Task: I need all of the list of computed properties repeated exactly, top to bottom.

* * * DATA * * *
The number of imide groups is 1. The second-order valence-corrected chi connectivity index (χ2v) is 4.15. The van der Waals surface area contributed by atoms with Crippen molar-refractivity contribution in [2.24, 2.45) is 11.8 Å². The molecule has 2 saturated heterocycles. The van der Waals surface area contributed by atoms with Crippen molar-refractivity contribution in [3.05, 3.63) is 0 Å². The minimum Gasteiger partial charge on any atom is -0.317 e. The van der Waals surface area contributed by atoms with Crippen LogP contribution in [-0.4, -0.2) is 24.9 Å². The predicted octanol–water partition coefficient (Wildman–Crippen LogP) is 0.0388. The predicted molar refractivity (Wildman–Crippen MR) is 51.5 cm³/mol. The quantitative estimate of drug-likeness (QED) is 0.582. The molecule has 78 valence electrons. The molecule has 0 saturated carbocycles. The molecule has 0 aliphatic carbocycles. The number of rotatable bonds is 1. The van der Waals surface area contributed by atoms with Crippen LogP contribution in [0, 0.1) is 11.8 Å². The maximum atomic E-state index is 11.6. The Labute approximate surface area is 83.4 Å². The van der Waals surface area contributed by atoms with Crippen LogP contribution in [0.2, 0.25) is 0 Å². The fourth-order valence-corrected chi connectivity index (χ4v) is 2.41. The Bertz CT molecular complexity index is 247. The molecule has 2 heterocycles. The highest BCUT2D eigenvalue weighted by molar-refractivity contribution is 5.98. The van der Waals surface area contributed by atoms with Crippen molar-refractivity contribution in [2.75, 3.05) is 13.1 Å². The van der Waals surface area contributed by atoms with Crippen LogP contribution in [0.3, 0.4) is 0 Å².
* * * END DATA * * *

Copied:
The number of imide groups is 1. The second-order valence-corrected chi connectivity index (χ2v) is 4.15. The van der Waals surface area contributed by atoms with Crippen molar-refractivity contribution in [2.24, 2.45) is 11.8 Å². The molecule has 2 saturated heterocycles. The van der Waals surface area contributed by atoms with Crippen molar-refractivity contribution in [3.05, 3.63) is 0 Å². The minimum Gasteiger partial charge on any atom is -0.317 e. The van der Waals surface area contributed by atoms with Crippen LogP contribution in [-0.4, -0.2) is 24.9 Å². The predicted octanol–water partition coefficient (Wildman–Crippen LogP) is 0.0388. The predicted molar refractivity (Wildman–Crippen MR) is 51.5 cm³/mol. The quantitative estimate of drug-likeness (QED) is 0.582. The molecule has 78 valence electrons. The molecule has 0 saturated carbocycles. The molecule has 0 aliphatic carbocycles. The number of rotatable bonds is 1. The van der Waals surface area contributed by atoms with Crippen LogP contribution in [0, 0.1) is 11.8 Å². The maximum atomic E-state index is 11.6. The Labute approximate surface area is 83.4 Å². The van der Waals surface area contributed by atoms with Crippen LogP contribution in [0.2, 0.25) is 0 Å². The fourth-order valence-corrected chi connectivity index (χ4v) is 2.41. The Bertz CT molecular complexity index is 247. The molecule has 2 heterocycles. The highest BCUT2D eigenvalue weighted by molar-refractivity contribution is 5.98. The van der Waals surface area contributed by atoms with Crippen molar-refractivity contribution in [2.75, 3.05) is 13.1 Å². The van der Waals surface area contributed by atoms with Crippen LogP contribution in [0.3, 0.4) is 0 Å².